Tariffs on Chinese goods are hurting U.S. coronavirus fight
Wang Guan

Editor's Note : The U.S. has overtaken China as the country with the highest number of coronavirus cases. Essential medical goods such as personal protective equipment, patient monitors are still on Trump's China tariffs list. In this episode of Reality Check with Wang Guan, CGTN anchor Wang Guan finds out how man-made barriers are exacerbating the ongoing coronavirus pandemic.

The largest stimulus package in U.S. history. The emergency aid bill passed by the U.S. Senate to fight the coronavirus includes sending millions of Americans a one-time check of 1,200 dollars.

Some would think this is welcome news in these dark times ... until they looked at another set of data.

The Congressional Budget Office shows U.S. tariffs, much of them against China, will reduce average American household income by 1,277 dollars in 2020.

In other words, the U.S. government is paying the Americans now almost the exact same amount it will charge them later this year.

No matter how many times President Trump claims that other countries are paying the price, evidence shows tariff is a tax paid mostly by American businesses and consumers.

And these taxes cannot come at a worse time, as the coronavirus is spiraling out of control.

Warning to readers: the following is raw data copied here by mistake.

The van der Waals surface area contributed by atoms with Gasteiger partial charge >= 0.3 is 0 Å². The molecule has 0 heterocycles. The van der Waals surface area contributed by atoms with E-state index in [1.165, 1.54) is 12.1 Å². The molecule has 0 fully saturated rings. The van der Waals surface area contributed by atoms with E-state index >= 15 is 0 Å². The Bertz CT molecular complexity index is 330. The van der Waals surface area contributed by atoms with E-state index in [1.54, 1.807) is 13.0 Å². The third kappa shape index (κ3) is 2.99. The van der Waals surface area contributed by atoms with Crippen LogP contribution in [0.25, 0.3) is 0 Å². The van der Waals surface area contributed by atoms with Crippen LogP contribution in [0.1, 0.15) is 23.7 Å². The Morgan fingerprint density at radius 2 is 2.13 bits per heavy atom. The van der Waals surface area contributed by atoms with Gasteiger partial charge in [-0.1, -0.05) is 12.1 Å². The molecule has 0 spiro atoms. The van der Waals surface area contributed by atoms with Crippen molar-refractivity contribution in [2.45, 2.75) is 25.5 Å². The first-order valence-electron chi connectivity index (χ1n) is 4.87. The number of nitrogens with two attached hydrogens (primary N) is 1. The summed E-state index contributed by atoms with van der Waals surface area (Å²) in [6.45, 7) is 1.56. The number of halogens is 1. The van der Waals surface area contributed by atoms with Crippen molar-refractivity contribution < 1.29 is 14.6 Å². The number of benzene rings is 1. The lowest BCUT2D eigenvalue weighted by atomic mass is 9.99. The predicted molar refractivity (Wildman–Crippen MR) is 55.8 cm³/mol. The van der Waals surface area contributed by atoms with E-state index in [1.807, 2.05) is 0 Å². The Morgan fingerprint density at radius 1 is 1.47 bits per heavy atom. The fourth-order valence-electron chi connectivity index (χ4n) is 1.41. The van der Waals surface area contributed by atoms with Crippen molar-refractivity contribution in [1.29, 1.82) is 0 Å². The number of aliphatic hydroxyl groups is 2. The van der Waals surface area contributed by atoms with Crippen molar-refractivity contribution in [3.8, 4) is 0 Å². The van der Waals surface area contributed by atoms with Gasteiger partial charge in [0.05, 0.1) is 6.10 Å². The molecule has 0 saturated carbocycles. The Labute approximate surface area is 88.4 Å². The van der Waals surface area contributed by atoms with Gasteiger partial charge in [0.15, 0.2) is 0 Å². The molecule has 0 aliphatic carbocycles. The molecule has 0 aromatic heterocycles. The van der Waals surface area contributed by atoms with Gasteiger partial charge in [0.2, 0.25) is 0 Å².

Research by Chad Bown at the Peterson Institute for International Economics shows critical medical products remain on Trump's China tariffs list.

Products such as disposable medical headwear, CT systems and hand sanitizers are subject to a 25-percent tax ...

Things like personal protection equipment, protective goggles and medical protective clothing are subject to a 7.5-percent tax.

With these goods becoming more expensive, U.S. hospitals and clinics buy less of them from China, and more from other countries, often at a higher price.

Imports of Chinese medical goods fell by 16 percent, or nearly 200 million U.S. dollars in the past two years.

Since the outbreak, there have been constant reports of shortages of some of those medical goods in U.S. hospitals, which slowed diagnosis and treatment. As of March 27, the U.S. has overtaken China as the country with the most positive cases.

All this could have been avoided.

In June 2019, Linda O'Neill, vice president at Health Industry Distributors Association, said at a Section 301 tariff hearing, which I happened to attend as a Washington-based reporter back then, that "tariffs on critical health care products put a risk to our nation's public health preparedness."

Apparently, prescient calls like this went unheeded.

Politicians are willing to sacrifice the law of economics for political expediency, but the ongoing pandemic shows us once again that man-made barriers to free trade can hurt all of us, including the very people these tariffs are said to benefit.

Script: Wang Guan

Video editor: Liu Shasha

Designer: Wang Naiqian

Videographer: Qi Jianqiang

Producer: Bi Jianlu

Supervisor: Mei Yan

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